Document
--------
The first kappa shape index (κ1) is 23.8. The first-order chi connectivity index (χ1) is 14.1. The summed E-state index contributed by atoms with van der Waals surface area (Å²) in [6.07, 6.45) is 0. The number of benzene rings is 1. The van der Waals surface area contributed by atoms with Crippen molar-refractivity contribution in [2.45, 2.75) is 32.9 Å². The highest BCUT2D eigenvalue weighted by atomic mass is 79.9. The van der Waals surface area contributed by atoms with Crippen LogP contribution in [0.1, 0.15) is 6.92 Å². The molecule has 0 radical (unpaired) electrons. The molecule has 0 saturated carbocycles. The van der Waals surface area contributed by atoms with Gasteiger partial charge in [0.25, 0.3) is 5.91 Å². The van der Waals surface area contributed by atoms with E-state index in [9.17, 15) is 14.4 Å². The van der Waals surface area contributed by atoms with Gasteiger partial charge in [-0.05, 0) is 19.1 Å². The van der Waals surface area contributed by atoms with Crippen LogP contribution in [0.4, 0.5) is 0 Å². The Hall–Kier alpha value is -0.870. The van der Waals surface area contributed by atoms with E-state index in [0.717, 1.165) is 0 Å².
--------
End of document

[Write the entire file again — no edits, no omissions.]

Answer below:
The first kappa shape index (κ1) is 23.8. The first-order chi connectivity index (χ1) is 14.1. The summed E-state index contributed by atoms with van der Waals surface area (Å²) in [6.07, 6.45) is 0. The number of benzene rings is 1. The van der Waals surface area contributed by atoms with Crippen molar-refractivity contribution in [2.45, 2.75) is 32.9 Å². The highest BCUT2D eigenvalue weighted by atomic mass is 79.9. The van der Waals surface area contributed by atoms with Crippen LogP contribution in [0.1, 0.15) is 6.92 Å². The molecule has 0 radical (unpaired) electrons. The molecule has 0 saturated carbocycles. The van der Waals surface area contributed by atoms with Gasteiger partial charge in [0.25, 0.3) is 5.91 Å². The van der Waals surface area contributed by atoms with E-state index in [9.17, 15) is 14.4 Å². The van der Waals surface area contributed by atoms with Gasteiger partial charge in [-0.05, 0) is 19.1 Å². The van der Waals surface area contributed by atoms with Crippen LogP contribution in [0.4, 0.5) is 0 Å². The Hall–Kier alpha value is -0.870. The van der Waals surface area contributed by atoms with E-state index in [0.717, 1.165) is 0 Å².